The U.S. was once the pinnacle of tackle manufacturing, but in the last 20 years companies have flocked to factories in China. Just a few have stayed the course keeping their building in the states, but the numbers have dwindled severely.
It’s no surprise that a trip to your local tackle supplier or a “Box Store” will lead you down a sea of Asian Rim tackle. Even the high-grade Japanese builders are using Chinese factories to save dollars, create more profit, and reduce expenses.
What would surprise many consumers is that the factory floors in China are rarely exclusive. Competitors use the same manufacturing facilities, and products are often made side-by-side with a competitor. Arguably from a consumer standpoint, this waters down the product we are offered, and seemingly reduces innovation in our industry.
Building products in the U.S. is a challenge, and the pain we all feel at the gas pump may be our best hope to bring some of that building back home. As the cost of raw goods and transportation rise, some companies have considered building closer to home, although this is far from starting a trend.
The greatest impact sportsmen can have on reversing decisions to manufacture overseas is to support small American builders. Over time, the larger companies will notice. Always look at the label, and if it doesn’t say…”Made in The USA”, it’s not.
Although this list is hardly complete, here is a group of companies that are still old-school crafting fishing gear on U.S. soil.
Still making about half their line in the states, Penn is not only one of the last U.S. reel companies, it is one of the oldest at more than 100 years.
The company is famous for their large conventional saltwater reels. Although a Penn International V can set you back about a $1000, a Penn Graph-Lite still costs around $300. www.pennreels.com
Able: A renowned name in the fly-fishing industry, Able has been turning aluminum high-grade cork disc drag fly reels for the last twenty-five years. The company is loved by its devotees for high-grade product design, meticulous machining, and unique fish pattern finishes. All reels come with a lifetime guarantee. Prices start at around $300 and range above the $700 mark depending the model and finish.www.abelreels.com
Lamiglas: Located in Woodland, Wash., Lamiglas has been making rods in the USA for more than 54 years. This manufacturer makes a large variety of rods form bass to steelhead models, with huge selections in casting, fly, or spin. Commonly found on both pro bass tours, this company is known for building some of the lightest rods in the world. Rod costs vary, starting around $100 up to $500.http://www.lamiglas.com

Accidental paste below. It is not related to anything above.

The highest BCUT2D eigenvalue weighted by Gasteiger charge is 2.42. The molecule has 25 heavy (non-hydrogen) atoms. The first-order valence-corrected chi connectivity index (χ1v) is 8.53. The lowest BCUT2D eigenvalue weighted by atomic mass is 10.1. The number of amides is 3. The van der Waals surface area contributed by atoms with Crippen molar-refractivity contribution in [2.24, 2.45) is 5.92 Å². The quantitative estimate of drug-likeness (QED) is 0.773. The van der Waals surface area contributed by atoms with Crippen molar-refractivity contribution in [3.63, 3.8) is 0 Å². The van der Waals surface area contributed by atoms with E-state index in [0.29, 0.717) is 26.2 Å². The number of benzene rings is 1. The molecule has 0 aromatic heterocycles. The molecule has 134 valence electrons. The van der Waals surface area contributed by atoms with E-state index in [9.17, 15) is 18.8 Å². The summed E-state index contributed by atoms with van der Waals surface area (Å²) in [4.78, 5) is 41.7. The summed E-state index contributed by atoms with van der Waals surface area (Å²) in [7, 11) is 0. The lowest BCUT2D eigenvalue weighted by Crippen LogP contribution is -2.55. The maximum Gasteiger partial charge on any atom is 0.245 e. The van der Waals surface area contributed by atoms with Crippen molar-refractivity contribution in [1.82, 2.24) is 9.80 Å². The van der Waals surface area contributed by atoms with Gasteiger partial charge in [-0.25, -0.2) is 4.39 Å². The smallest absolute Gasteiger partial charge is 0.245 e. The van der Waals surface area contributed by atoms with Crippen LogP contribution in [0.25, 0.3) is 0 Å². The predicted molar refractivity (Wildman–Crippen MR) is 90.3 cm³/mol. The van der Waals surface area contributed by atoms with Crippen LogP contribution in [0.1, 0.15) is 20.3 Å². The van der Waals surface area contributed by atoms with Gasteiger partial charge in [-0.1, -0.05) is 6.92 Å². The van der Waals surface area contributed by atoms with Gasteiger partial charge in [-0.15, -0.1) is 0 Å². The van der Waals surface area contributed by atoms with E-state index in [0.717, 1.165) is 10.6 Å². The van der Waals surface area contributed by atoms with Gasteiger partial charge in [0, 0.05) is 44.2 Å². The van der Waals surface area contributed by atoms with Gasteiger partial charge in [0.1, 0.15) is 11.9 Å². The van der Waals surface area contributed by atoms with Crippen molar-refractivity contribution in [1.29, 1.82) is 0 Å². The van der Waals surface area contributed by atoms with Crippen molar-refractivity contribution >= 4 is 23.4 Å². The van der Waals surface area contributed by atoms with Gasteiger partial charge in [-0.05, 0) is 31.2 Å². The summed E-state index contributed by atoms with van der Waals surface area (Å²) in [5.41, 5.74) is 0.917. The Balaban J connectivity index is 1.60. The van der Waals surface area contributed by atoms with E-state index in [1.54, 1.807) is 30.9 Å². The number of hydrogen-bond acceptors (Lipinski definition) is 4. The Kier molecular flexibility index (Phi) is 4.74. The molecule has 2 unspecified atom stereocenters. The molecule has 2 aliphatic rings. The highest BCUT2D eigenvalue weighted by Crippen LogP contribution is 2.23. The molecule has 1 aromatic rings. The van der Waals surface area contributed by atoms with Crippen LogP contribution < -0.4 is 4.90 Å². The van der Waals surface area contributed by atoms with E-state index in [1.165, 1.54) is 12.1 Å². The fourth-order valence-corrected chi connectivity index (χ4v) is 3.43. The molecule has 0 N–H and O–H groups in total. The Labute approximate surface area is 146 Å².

All Star: Well established in the bass circuits and light saltwater arena, the All Star Rod Company has been building rods for over twenty years. Recently their production locations have changed. Most lower and middle priced rods are outsourced, and the company limits their USA production to the Falcon and Platinum rods series. www.allstarrods.com
Huddleston: One of the most dedicated bait designers in the world, Ken Huddleston runs a modest factory in northern Nevada hand building extraordinary rainbow, shad, and crawfish soft plastic baits.
Specializing in attracting record class largemouth bass, prices range from $2.50 to $25 www.huddlestondeluxe.com
Magic Bait: Yes the stuff smells, and you should store their products carefully. That said, you would have no trouble finding a bait in their line to efficiently attract any species of catfish or carp in the US. Made in Guthrie, Oklahoma, baits are priced from a couple of bucks to ten per packet.www.magicbait.com
Eppinger: One of the oldest and most respected spoon manufacturers, the Eppinger Spoon Company has been catching every species of fish in North America for more than 100 years. Their metal lures are made in the heart of the Rust Belt in Dearborn, Michigan.
Trout, bass, pike, or salmon from a few inches to world record lengths have been fooled by these simple spoons lures. Easy to use, they are some of the most effective artificial on the planet. www.eppinger.net
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